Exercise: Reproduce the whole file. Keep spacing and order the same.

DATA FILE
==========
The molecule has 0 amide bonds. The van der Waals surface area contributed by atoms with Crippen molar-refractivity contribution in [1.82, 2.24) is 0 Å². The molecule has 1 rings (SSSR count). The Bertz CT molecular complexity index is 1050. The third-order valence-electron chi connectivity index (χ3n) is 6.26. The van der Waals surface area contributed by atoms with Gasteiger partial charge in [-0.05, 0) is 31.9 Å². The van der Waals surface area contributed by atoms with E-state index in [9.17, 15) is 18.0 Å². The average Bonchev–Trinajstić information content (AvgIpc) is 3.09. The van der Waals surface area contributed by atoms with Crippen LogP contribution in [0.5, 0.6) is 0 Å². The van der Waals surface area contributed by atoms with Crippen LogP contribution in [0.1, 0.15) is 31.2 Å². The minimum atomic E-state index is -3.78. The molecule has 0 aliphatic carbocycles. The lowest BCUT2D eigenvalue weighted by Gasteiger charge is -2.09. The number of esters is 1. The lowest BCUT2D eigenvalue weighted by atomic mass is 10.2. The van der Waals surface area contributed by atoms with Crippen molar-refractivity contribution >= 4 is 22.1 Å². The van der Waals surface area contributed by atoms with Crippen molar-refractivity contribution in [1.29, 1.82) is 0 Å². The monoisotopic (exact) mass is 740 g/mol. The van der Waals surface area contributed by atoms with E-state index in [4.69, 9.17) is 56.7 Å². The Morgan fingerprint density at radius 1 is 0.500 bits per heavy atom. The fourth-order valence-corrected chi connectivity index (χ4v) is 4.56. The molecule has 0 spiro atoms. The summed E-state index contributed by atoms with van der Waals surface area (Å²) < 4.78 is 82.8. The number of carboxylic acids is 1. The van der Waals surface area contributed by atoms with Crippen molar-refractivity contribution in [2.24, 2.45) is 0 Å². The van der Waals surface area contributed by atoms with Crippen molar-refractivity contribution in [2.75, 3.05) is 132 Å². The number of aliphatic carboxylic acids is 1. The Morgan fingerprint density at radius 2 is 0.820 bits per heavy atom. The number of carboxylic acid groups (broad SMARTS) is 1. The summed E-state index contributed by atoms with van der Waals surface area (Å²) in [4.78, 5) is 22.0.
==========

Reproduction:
The molecule has 0 amide bonds. The van der Waals surface area contributed by atoms with Crippen molar-refractivity contribution in [1.82, 2.24) is 0 Å². The molecule has 1 rings (SSSR count). The Bertz CT molecular complexity index is 1050. The third-order valence-electron chi connectivity index (χ3n) is 6.26. The van der Waals surface area contributed by atoms with Gasteiger partial charge in [-0.05, 0) is 31.9 Å². The van der Waals surface area contributed by atoms with E-state index in [9.17, 15) is 18.0 Å². The average Bonchev–Trinajstić information content (AvgIpc) is 3.09. The van der Waals surface area contributed by atoms with Crippen LogP contribution in [0.5, 0.6) is 0 Å². The van der Waals surface area contributed by atoms with Crippen LogP contribution in [0.1, 0.15) is 31.2 Å². The minimum atomic E-state index is -3.78. The molecule has 0 aliphatic carbocycles. The lowest BCUT2D eigenvalue weighted by Gasteiger charge is -2.09. The number of esters is 1. The lowest BCUT2D eigenvalue weighted by atomic mass is 10.2. The van der Waals surface area contributed by atoms with Crippen molar-refractivity contribution >= 4 is 22.1 Å². The van der Waals surface area contributed by atoms with Crippen molar-refractivity contribution in [1.29, 1.82) is 0 Å². The monoisotopic (exact) mass is 740 g/mol. The van der Waals surface area contributed by atoms with E-state index in [4.69, 9.17) is 56.7 Å². The Morgan fingerprint density at radius 1 is 0.500 bits per heavy atom. The fourth-order valence-corrected chi connectivity index (χ4v) is 4.56. The molecule has 0 spiro atoms. The summed E-state index contributed by atoms with van der Waals surface area (Å²) < 4.78 is 82.8. The number of carboxylic acids is 1. The van der Waals surface area contributed by atoms with Crippen molar-refractivity contribution in [2.24, 2.45) is 0 Å². The van der Waals surface area contributed by atoms with Crippen molar-refractivity contribution in [2.75, 3.05) is 132 Å². The number of aliphatic carboxylic acids is 1. The Morgan fingerprint density at radius 2 is 0.820 bits per heavy atom. The number of carboxylic acid groups (broad SMARTS) is 1. The summed E-state index contributed by atoms with van der Waals surface area (Å²) in [4.78, 5) is 22.0.